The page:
When I joined the project negotiations, I would ask questions boldly if I had doubts about anything in the project. Thanks to these railway project experiences, I not only gained a more comprehensive and in-depth knowledge of our transportation business but also improved my negotiation skills. Additionally, I have also developed a profound knowledge of China’s landscape, China Railway High-Speed lines, and every single train component. So, if you ask me about the first spark of my career, I will say the negotiations of the China Railway High-Speed project for Siemens, for sure. The success of its negotiations is still the primary source of Siemens’ stable profits in China.

The experience I accumulated in these projects’ negotiations can be applied everywhere, and it has benefited me throughout my career. If you ask me to summarize the key value of the legal function to a corporate, I would say contract review. I have worked in different industries and roles and found that contract review is still fundamental to my legal-oriented responsibilities. The main difference for me is, a deep understanding of business operation can enhance the impacts of contract review. Let me share with you a story:

In Siemens, an information visiting program for lawyers is open for all in-house legal counsel to visit their designated country’s legal department. There was a Swiss lawyer who came to China for an information gathering visit. He was a typical type of visiting fellow who enjoyed his visiting time’s work/life balance.

At first, we didn’t think of him as a talented lawyer, judging from typical Chinese standards. However, he was the one who saved us in the negotiations with China’s Ministry of Railways and taught us a great lesson. During the negotiations, the Ministry of Railways clung to and wouldn’t let go of our standard liability exclusion clauses. China’s in-house counsels had two terms that sounded too technical and too difficult to comprehend for us. At that moment, the Swiss lawyer calmly walked toward the blackboard in the conference room, wrote the relevant equations, and showed us the formula and calculations. His calculations proved that part of the performance of the high-speed rail programme depended entirely on the parameters of the lines, tunnels, and culverts. The production of components related to these parameters was out of Siemens’ responsibility as these were not supplied by Siemens. Therefore, of course, we should not be responsible if any problem arose from that. In the subsequent negotiations with China’s Ministry of Railways, this work/life balanced lawyer had demonstrated our rationale in a most convincing way and nobody could refute it. We successfully defended our interests in the end. When we were back from the negotiations, he gave us comprehensive explanations and guidance on each technology-related part of the Siemens standard agreement, explaining the reasons behind each clause and vividly explaining the importance of understanding the company’s business/operation. It was awe-inspiring!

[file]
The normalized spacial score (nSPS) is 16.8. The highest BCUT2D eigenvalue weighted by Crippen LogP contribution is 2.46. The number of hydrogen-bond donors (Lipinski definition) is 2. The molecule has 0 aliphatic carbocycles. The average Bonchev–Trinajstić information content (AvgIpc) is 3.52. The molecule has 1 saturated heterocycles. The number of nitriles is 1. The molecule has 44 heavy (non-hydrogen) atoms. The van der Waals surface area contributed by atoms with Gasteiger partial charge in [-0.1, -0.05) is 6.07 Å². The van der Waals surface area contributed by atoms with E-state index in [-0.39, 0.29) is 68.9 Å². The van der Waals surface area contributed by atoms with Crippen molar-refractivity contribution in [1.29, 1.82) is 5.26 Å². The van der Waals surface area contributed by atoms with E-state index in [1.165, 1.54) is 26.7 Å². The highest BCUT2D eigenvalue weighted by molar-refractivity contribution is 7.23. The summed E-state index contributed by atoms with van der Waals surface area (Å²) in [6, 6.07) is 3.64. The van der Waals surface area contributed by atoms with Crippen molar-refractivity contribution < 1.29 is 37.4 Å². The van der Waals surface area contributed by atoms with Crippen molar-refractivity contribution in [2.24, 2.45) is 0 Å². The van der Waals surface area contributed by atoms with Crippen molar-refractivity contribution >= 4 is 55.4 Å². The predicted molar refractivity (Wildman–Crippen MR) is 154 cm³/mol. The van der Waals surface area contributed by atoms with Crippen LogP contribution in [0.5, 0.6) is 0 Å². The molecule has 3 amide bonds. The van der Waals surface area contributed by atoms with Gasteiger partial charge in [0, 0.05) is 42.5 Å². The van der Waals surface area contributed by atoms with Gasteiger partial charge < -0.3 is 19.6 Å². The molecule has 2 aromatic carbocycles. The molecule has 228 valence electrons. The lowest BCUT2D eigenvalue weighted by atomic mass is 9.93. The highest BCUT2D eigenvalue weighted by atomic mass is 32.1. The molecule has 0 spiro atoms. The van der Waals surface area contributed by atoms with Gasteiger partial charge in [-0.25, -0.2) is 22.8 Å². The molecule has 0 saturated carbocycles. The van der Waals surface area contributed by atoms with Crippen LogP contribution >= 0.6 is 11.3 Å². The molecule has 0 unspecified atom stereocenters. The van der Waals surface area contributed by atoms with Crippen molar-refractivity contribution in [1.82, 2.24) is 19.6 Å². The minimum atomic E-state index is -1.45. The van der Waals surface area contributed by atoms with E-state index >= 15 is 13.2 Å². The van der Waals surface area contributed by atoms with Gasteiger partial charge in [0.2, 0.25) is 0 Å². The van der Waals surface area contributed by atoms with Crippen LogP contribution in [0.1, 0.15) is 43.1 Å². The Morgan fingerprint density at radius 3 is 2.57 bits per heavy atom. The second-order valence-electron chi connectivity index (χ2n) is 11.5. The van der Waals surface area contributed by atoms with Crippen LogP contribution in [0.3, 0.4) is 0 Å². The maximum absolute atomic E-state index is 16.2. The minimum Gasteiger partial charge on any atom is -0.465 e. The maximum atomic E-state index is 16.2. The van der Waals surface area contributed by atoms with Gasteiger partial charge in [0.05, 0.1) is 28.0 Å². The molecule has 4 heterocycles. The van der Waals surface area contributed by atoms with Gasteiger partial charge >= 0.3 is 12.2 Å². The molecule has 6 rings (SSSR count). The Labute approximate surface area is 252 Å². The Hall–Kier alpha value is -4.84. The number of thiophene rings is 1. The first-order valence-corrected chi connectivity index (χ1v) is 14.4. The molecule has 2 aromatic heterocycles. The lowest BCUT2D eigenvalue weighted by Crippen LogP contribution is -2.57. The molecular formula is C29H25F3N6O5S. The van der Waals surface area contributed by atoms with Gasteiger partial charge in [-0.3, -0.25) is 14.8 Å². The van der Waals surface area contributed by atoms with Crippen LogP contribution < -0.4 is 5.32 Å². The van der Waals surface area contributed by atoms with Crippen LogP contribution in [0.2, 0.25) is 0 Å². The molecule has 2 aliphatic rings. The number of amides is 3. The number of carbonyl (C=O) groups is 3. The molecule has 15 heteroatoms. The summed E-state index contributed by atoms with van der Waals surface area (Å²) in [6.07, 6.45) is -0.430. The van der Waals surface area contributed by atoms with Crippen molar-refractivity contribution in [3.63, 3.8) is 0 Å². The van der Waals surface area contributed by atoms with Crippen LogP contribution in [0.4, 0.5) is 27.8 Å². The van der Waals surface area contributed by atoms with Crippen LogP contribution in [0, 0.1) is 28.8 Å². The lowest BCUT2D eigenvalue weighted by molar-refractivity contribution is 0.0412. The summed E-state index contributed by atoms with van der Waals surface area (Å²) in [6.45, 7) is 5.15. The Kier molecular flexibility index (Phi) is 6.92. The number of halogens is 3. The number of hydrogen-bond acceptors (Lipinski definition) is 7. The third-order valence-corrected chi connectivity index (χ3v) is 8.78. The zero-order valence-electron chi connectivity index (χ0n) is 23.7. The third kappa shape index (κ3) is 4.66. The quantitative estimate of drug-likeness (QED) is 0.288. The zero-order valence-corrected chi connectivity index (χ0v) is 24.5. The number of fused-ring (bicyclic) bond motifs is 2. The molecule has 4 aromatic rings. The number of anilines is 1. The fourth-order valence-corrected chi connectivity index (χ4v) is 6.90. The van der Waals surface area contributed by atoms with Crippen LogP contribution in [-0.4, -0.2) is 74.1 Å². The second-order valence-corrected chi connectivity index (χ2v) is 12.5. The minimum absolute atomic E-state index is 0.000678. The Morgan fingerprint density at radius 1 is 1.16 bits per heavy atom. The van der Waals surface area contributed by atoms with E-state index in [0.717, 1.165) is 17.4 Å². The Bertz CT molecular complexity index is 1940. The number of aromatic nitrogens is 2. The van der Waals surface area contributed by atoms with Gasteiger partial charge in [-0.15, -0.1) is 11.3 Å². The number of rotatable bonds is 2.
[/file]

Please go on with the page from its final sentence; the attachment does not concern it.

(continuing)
Taking this as a background, I would like to talk further about a company’s standard terms and conditions.

Why are the Standard Terms written in a certain way? Wouldn’t it work if it was not written like this? What should we do if someone challenges our terms? You have to ask yourself more about these in your daily work to be prepared for a day that you are being put on the negotiation table. There was a time I helped our business team to negotiate with another company’s legal department directly for a project. At first, they got the upper hand in the negotiation because of the relative business positioning. However, it was their General Counsel who cost them the advantage. Since he did not fully understand their standard T&Cs, he could not bargain with us in the most effective way. During the negotiations, their procurement team put pressure on their lawyers, and in the end, certain terms of their standard contract were abandoned by their lawyer. As a result, we finally “won” the negotiation.

 

Is the General Counsel of TRW Automotive an easy role?

Sherry: The position of TRW Automotive did not seem to be as prestigious as Siemens’s job. Why did you choose to leave Siemens? What precisely was the TRW General Counsel role?

YG: I had the same thoughts here; when I first looked at the General Counsel JD, I was not very interested. At that time, the headhunter told me TRW’s President was an open-minded American lady, and she was looking for someone to help her out with partnership management.

In terms of responsibilities, it was about 15% acting as a General Counsel overseeing and providing legal advice on their COEM practice, which is the main business of China’s auto parts. I was also responsible for managing the joint ventures, anti-monopoly, and FCPA issues. The remaining time was to help the President manage any business-related fields, mainly including partner management, customer quotation analysis, and critical project review.

The lessons learned from the CEO role

Sherry: Given that you had already taken many business-related roles beyond the traditional legal responsibility at TRW Automotive when you became the CEO with Westport, what did you do, and what’s the difference from the past business role?

YG: There are four core responsibilities of a CEO: